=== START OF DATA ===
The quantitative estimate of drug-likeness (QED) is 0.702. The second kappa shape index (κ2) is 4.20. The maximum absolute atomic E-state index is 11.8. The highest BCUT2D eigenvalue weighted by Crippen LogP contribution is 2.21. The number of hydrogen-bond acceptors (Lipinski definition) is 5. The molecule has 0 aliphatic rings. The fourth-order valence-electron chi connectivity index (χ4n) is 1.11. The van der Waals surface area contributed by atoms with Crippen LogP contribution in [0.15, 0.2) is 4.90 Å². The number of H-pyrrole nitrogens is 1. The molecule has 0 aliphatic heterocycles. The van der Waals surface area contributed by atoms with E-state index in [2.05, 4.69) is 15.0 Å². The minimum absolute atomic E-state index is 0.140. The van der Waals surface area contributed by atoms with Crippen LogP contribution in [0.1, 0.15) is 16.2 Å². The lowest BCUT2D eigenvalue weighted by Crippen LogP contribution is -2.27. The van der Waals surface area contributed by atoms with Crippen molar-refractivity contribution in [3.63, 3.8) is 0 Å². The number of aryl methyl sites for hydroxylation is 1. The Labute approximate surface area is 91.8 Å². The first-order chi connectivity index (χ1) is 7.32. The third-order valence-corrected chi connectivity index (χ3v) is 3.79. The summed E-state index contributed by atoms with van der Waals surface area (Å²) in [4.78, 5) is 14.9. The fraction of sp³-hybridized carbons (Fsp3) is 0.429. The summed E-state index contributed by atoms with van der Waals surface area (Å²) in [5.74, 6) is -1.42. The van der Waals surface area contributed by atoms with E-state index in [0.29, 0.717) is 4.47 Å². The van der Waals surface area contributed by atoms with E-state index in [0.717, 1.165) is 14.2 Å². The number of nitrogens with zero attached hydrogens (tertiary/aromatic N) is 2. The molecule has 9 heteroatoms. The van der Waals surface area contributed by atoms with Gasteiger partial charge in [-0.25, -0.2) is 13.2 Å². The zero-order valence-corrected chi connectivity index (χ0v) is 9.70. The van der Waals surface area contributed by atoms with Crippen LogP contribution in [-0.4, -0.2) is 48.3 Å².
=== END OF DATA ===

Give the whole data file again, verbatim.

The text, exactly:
The quantitative estimate of drug-likeness (QED) is 0.702. The second kappa shape index (κ2) is 4.20. The maximum absolute atomic E-state index is 11.8. The highest BCUT2D eigenvalue weighted by Crippen LogP contribution is 2.21. The number of hydrogen-bond acceptors (Lipinski definition) is 5. The molecule has 0 aliphatic rings. The fourth-order valence-electron chi connectivity index (χ4n) is 1.11. The van der Waals surface area contributed by atoms with Crippen LogP contribution in [0.15, 0.2) is 4.90 Å². The number of H-pyrrole nitrogens is 1. The molecule has 0 aliphatic heterocycles. The van der Waals surface area contributed by atoms with E-state index in [2.05, 4.69) is 15.0 Å². The minimum absolute atomic E-state index is 0.140. The van der Waals surface area contributed by atoms with Crippen LogP contribution in [0.1, 0.15) is 16.2 Å². The lowest BCUT2D eigenvalue weighted by Crippen LogP contribution is -2.27. The van der Waals surface area contributed by atoms with Crippen molar-refractivity contribution in [3.63, 3.8) is 0 Å². The number of aryl methyl sites for hydroxylation is 1. The Labute approximate surface area is 91.8 Å². The first-order chi connectivity index (χ1) is 7.32. The third-order valence-corrected chi connectivity index (χ3v) is 3.79. The summed E-state index contributed by atoms with van der Waals surface area (Å²) in [4.78, 5) is 14.9. The fraction of sp³-hybridized carbons (Fsp3) is 0.429. The summed E-state index contributed by atoms with van der Waals surface area (Å²) in [5.74, 6) is -1.42. The van der Waals surface area contributed by atoms with E-state index in [0.29, 0.717) is 4.47 Å². The van der Waals surface area contributed by atoms with E-state index in [0.717, 1.165) is 14.2 Å². The number of nitrogens with zero attached hydrogens (tertiary/aromatic N) is 2. The molecule has 9 heteroatoms. The van der Waals surface area contributed by atoms with Gasteiger partial charge in [-0.25, -0.2) is 13.2 Å². The zero-order valence-corrected chi connectivity index (χ0v) is 9.70. The van der Waals surface area contributed by atoms with Crippen LogP contribution in [-0.4, -0.2) is 48.3 Å².